Christmas was always cold outside, but warm inside.  Things were bright and colorful, exciting with secrets, and always humming Christmas tunes.  There was always the wait to Charlie Brown, Mr. Magoo, Frosty the Snowman, the Grinch.  I watched the 50th anniversary of Rudolph the other night and nearly cried when I remembered watching the original showing.

As we got older, the challenge to find the most mysterious gift was paramount.  One year, my gift for my brother was tall and narrow, bumpy, and sloshy.  He spent hours wondering what it was.  On Christmas morning, he reached for it immediately, his curiosity reaching a feverish pitch.  “Beer?” he asked.  “You bought me beer?”  I’d bought a case of his favorite beer in the cans, stacked them, taped them solid, and wrapped them up.  He told me years later, it was on of the best gifts he’d ever got.

One year, when all was said and done, there were four copies of Trivial Pursuit.  My sister had received two of them.

One year, when my dad was running his convenience store/gas station, he’d bought several tubes of wrapping paper and it lasted years.  On a quirk, I kept wrapping my mom’s presents in the same green paper with candy canes year after year.  Finally, one year, I told her it was all gone.  The next year, I found some that was similar and wrapped her present in that.  She was not amused.  She liked the gift, though.  It was a candy dish made out of a peppermint stick.  A candy dish made out of candy!  She had that for a long time.

One of my favorite Christmas memories was from my early 20s.  I made three loaves of bread.  One was for the stuffing I was going to make on Christmas morning, and the other two were for general consumption.  I stayed up later than normal to make them, hoping to see my sister and her crowd come in late Christmas Eve.  No luck, and I went to bed only to find on Christmas morning there was only 2/3rds of a loaf left.  Well, it was enough, so I started the stuffing and the rest of the planned feast.  I eventually found out they had come in starving and fell on the bread like sharks in a feeding frenzy.  “It wasn’t pretty,” she said.  They hadn’t even used knives to slice the bread, just tore great hunks out of the loaves.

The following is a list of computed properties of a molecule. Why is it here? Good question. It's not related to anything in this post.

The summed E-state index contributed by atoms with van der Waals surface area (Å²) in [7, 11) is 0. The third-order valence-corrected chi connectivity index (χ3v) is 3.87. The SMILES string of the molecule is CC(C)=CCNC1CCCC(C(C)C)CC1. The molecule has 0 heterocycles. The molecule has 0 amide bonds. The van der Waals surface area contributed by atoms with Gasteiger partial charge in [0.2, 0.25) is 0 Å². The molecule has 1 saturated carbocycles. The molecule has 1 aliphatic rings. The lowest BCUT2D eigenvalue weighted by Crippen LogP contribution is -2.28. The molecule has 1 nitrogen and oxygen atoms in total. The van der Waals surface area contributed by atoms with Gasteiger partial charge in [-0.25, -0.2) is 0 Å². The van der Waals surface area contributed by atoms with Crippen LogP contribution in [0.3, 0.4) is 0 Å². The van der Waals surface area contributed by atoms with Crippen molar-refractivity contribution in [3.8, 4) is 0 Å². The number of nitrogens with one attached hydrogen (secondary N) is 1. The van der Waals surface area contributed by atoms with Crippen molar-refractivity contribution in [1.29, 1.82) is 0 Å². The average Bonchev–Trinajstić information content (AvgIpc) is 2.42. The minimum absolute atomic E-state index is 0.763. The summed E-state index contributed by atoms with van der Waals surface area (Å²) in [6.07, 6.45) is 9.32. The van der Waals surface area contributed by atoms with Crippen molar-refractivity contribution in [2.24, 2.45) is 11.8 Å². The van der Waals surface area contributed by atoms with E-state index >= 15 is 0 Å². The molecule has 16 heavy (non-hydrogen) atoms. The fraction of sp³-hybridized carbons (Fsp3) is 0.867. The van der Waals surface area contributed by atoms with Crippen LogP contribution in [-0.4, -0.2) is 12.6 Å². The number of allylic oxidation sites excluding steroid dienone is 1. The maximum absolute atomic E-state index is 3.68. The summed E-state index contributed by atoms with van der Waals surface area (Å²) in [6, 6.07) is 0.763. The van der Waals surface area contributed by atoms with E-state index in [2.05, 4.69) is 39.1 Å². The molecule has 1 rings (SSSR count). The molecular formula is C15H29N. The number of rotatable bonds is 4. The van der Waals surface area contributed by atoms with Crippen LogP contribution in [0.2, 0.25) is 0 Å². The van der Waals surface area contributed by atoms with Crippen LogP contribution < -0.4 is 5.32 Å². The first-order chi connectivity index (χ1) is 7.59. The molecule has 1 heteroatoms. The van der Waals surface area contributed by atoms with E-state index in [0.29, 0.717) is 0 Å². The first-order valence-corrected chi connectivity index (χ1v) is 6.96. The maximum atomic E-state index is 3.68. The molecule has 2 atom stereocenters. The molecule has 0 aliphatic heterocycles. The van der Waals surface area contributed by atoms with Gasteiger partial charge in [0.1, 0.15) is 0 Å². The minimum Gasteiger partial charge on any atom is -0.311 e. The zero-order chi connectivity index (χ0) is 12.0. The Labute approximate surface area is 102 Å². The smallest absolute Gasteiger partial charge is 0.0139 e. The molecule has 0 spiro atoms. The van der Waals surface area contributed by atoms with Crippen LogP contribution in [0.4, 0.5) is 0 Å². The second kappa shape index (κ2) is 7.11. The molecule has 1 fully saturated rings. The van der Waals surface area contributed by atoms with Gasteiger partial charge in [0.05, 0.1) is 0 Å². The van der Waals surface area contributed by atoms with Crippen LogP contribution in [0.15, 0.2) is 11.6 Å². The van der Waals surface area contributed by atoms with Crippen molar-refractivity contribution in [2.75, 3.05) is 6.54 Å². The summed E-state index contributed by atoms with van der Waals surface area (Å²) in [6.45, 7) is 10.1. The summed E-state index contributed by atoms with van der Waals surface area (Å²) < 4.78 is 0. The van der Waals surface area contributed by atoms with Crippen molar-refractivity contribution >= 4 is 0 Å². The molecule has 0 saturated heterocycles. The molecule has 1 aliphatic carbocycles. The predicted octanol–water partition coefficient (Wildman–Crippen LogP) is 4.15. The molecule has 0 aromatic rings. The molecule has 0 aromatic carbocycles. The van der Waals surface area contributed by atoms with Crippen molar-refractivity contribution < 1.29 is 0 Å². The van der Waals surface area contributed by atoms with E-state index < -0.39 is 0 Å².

I’ll probably share more memories as we get closer to The Day, but feel free to share any of your own.

Enjoy!

candycane%20color1

Advertisements

2 Comments

  1. My Grandmother used to make fruit cake for the holidays and she would make it in September. The dried fruit was soaked in brandy overnight, and then the next day the great mixing would begin. After coming out of the oven, and cooling on a rack, the long part of making the fruit cakes would begin. We soaked cheese cloth in orange juice, wrung them so they weren’t dripping, but not dry. Each fruit cake was wrapped in the cloth, then in wax paper, then in foil and placed in the fridge. Next week they would all be unwrapped, this time the cloth would be soaked in brandy. Repeat until all the cakes are gone. After she passed her son and I continued the tradition. I hadnt ever tasted store bought fruit cake, until I married and moved away, and lordy! No wonder people make jokes about the stuff!

    I adore all of the old Christmas shows! And to me the only “good” Christmas music is the stuff I listened to as a small child, Bing Crosby, Eartha Kitt, Dean Martin and the like.

    Love your blog, I’ve never visited before, but will be back!

    • I always say, the older I get, the more I appreciate my childhood. Thanks for reading, and if you have any questions or comments, always feel free to share! Have a great holiday.


Sorry, the comment form is closed at this time.

Blog at WordPress.com.
Entries and comments feeds.

%d bloggers like this: